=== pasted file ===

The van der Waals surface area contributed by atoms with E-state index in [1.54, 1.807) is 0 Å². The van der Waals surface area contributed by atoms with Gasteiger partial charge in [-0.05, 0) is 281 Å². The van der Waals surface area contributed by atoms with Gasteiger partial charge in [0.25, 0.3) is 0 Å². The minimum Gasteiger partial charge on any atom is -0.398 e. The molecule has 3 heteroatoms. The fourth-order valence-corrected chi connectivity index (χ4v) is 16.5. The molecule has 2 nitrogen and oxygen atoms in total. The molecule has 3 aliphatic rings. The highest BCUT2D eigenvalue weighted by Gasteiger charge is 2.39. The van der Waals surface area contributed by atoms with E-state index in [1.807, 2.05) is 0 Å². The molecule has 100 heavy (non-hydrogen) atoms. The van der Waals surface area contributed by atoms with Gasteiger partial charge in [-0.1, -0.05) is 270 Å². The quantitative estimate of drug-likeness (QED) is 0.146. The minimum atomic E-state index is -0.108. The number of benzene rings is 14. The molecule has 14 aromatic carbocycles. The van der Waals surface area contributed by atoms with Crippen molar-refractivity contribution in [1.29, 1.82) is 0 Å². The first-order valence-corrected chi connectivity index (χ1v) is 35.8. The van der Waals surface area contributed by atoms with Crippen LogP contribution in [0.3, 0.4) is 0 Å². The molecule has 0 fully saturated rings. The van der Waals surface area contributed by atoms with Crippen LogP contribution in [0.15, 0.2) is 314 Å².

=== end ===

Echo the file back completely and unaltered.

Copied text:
The van der Waals surface area contributed by atoms with E-state index in [1.54, 1.807) is 0 Å². The van der Waals surface area contributed by atoms with Gasteiger partial charge in [-0.05, 0) is 281 Å². The van der Waals surface area contributed by atoms with Gasteiger partial charge in [0.25, 0.3) is 0 Å². The minimum Gasteiger partial charge on any atom is -0.398 e. The molecule has 3 heteroatoms. The fourth-order valence-corrected chi connectivity index (χ4v) is 16.5. The molecule has 2 nitrogen and oxygen atoms in total. The molecule has 3 aliphatic rings. The highest BCUT2D eigenvalue weighted by Gasteiger charge is 2.39. The van der Waals surface area contributed by atoms with E-state index in [1.807, 2.05) is 0 Å². The molecule has 100 heavy (non-hydrogen) atoms. The van der Waals surface area contributed by atoms with Gasteiger partial charge in [-0.1, -0.05) is 270 Å². The quantitative estimate of drug-likeness (QED) is 0.146. The minimum atomic E-state index is -0.108. The number of benzene rings is 14. The molecule has 14 aromatic carbocycles. The van der Waals surface area contributed by atoms with Crippen molar-refractivity contribution in [1.29, 1.82) is 0 Å². The first-order valence-corrected chi connectivity index (χ1v) is 35.8. The van der Waals surface area contributed by atoms with Crippen LogP contribution in [0.3, 0.4) is 0 Å². The molecule has 0 fully saturated rings. The van der Waals surface area contributed by atoms with Crippen LogP contribution in [0.15, 0.2) is 314 Å².